Kalitelm pressed more water upon him, which Malaamig recognized as wise, and also offered a bowl of a warm white liquid that a sniff identified as some kind of strong milk. Cows, in this climate? Perhaps they had swine; the Mruuna people had a type of large, furred dairy pig that provided them milk. It tasted vile, but Malaamig choked it down anyway, not wanting to give offense. The aftertaste was oddly comfortable.
Several people, including Birka and Tiren, came in while he was still eating. Kalitelm shooed some of them away, and let others stay. Waves of cold, frosted air crept in through the door for as long as it was open, and swirled along the floor for several seconds after the door had been shut each time.
Malaamig tried to explain to them that he had friends he had to go back for as soon as possible. "Friends," he said as clearly as possible, and he pointed the way he thought he'd come from. "I have to go back to them. One of them is sick." He might have been pointing the wrong way, turned around indoors.
Tiren nodded and said something short and reassuring, but Kalitelm frowned.
"Sick?" she repeated, and she said it again in a different way.
Malaamig nodded slowly and half-shrugged, not certain it was the same word. "She sometimes has a fever," he tried to explain, pressing a hand to his forehead.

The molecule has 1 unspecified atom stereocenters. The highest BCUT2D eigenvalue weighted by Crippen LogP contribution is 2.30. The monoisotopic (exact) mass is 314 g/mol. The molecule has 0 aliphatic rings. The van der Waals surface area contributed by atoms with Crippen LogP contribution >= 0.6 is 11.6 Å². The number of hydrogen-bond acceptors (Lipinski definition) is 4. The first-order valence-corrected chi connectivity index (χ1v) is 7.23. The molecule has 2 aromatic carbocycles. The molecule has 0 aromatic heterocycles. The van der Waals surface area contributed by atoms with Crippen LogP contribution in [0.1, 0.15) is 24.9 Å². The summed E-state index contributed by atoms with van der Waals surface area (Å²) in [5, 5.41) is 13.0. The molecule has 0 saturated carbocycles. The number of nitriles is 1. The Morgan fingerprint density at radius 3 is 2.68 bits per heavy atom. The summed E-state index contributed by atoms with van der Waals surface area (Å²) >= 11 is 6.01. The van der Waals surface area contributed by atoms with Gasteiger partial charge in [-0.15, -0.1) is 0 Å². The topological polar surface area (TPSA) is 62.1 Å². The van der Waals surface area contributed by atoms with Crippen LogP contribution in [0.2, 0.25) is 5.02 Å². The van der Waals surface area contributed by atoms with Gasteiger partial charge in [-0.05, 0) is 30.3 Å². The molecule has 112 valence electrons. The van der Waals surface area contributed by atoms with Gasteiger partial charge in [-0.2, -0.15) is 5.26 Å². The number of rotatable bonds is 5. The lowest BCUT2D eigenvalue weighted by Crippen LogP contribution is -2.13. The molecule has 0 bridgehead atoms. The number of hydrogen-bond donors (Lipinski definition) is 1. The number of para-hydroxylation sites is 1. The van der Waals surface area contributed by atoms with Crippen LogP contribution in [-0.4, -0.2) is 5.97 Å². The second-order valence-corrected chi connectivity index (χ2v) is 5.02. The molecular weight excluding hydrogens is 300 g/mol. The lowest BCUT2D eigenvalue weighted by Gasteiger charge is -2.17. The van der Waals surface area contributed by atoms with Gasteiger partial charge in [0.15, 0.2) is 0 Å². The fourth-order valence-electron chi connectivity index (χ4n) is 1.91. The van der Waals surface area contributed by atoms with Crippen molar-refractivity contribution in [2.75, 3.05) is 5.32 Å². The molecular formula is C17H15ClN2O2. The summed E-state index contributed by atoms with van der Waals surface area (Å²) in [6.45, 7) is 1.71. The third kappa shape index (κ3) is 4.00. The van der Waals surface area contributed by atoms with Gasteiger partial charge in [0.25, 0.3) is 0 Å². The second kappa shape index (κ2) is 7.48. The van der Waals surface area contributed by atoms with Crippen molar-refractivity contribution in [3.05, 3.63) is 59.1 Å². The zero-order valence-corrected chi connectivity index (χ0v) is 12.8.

Kalitelm frowned, and asked more questions he was too tired to figure out, though he was able to communicate that he wasn't sick, and he thought she understood that he had left companions behind. He guessed she was their equivalent of a medic, and had to shrug as her speech grew too complex to follow. She was alarmed by their conversation, and gave sharp orders to two of the strangers in the room who looked equally grim and scurried out. She stood, as tall as he was while sitting, and patted his shoulder before pointing imperiously to one of the sleeping benches along the wall. Malaamig sagged in relief at the very idea of lying down. The hot soak, nourishing food, and warm room were a perfect storm to steal what remained of his energy after his long journey on foot. Jem and Obi stood when he did, but were equally tired and happy to lie down again on command. Obi was snoring already when he lay down on the bed after resisting Kalitelm's efforts to undress him, and he was already drifting off as she stretched on her toes to draw his curtain shut. He remained awake for several moments, listening to the flow of quiet conversation that continued in the room. He thought he picked out the word 'quarantine,' which seemed distantly a sensible idea, and he was struck with the sudden hope: maybe they had horses. Then inevitable unconsciousness took him at last.